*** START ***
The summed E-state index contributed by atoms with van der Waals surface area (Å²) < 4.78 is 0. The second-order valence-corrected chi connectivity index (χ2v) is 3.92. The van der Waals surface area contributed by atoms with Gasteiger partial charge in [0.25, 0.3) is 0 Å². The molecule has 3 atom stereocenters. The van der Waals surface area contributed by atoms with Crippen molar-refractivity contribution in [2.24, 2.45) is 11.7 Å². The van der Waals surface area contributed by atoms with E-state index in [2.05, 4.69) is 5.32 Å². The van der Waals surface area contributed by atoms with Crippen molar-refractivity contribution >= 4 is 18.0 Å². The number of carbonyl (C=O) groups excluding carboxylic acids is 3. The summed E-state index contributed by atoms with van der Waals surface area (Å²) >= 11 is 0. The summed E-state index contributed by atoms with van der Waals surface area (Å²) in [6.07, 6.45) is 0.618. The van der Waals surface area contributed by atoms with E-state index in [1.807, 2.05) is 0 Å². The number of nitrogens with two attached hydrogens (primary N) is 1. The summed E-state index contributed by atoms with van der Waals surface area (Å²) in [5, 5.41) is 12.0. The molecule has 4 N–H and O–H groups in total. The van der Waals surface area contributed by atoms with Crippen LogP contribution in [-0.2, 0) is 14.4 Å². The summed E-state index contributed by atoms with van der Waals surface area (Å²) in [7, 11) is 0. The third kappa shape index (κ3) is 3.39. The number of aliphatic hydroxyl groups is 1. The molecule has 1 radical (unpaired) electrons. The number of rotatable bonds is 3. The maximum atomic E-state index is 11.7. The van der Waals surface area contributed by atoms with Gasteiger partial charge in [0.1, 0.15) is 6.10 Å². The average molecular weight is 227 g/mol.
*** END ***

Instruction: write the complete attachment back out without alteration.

The summed E-state index contributed by atoms with van der Waals surface area (Å²) < 4.78 is 0. The second-order valence-corrected chi connectivity index (χ2v) is 3.92. The van der Waals surface area contributed by atoms with Gasteiger partial charge in [0.25, 0.3) is 0 Å². The molecule has 3 atom stereocenters. The van der Waals surface area contributed by atoms with Crippen molar-refractivity contribution in [2.24, 2.45) is 11.7 Å². The van der Waals surface area contributed by atoms with E-state index in [2.05, 4.69) is 5.32 Å². The van der Waals surface area contributed by atoms with Crippen molar-refractivity contribution >= 4 is 18.0 Å². The number of carbonyl (C=O) groups excluding carboxylic acids is 3. The summed E-state index contributed by atoms with van der Waals surface area (Å²) >= 11 is 0. The summed E-state index contributed by atoms with van der Waals surface area (Å²) in [6.07, 6.45) is 0.618. The van der Waals surface area contributed by atoms with E-state index in [1.807, 2.05) is 0 Å². The number of nitrogens with two attached hydrogens (primary N) is 1. The summed E-state index contributed by atoms with van der Waals surface area (Å²) in [5, 5.41) is 12.0. The molecule has 4 N–H and O–H groups in total. The van der Waals surface area contributed by atoms with Crippen LogP contribution in [-0.2, 0) is 14.4 Å². The summed E-state index contributed by atoms with van der Waals surface area (Å²) in [7, 11) is 0. The third kappa shape index (κ3) is 3.39. The number of aliphatic hydroxyl groups is 1. The molecule has 1 radical (unpaired) electrons. The number of rotatable bonds is 3. The maximum atomic E-state index is 11.7. The van der Waals surface area contributed by atoms with Gasteiger partial charge in [0.1, 0.15) is 6.10 Å². The average molecular weight is 227 g/mol.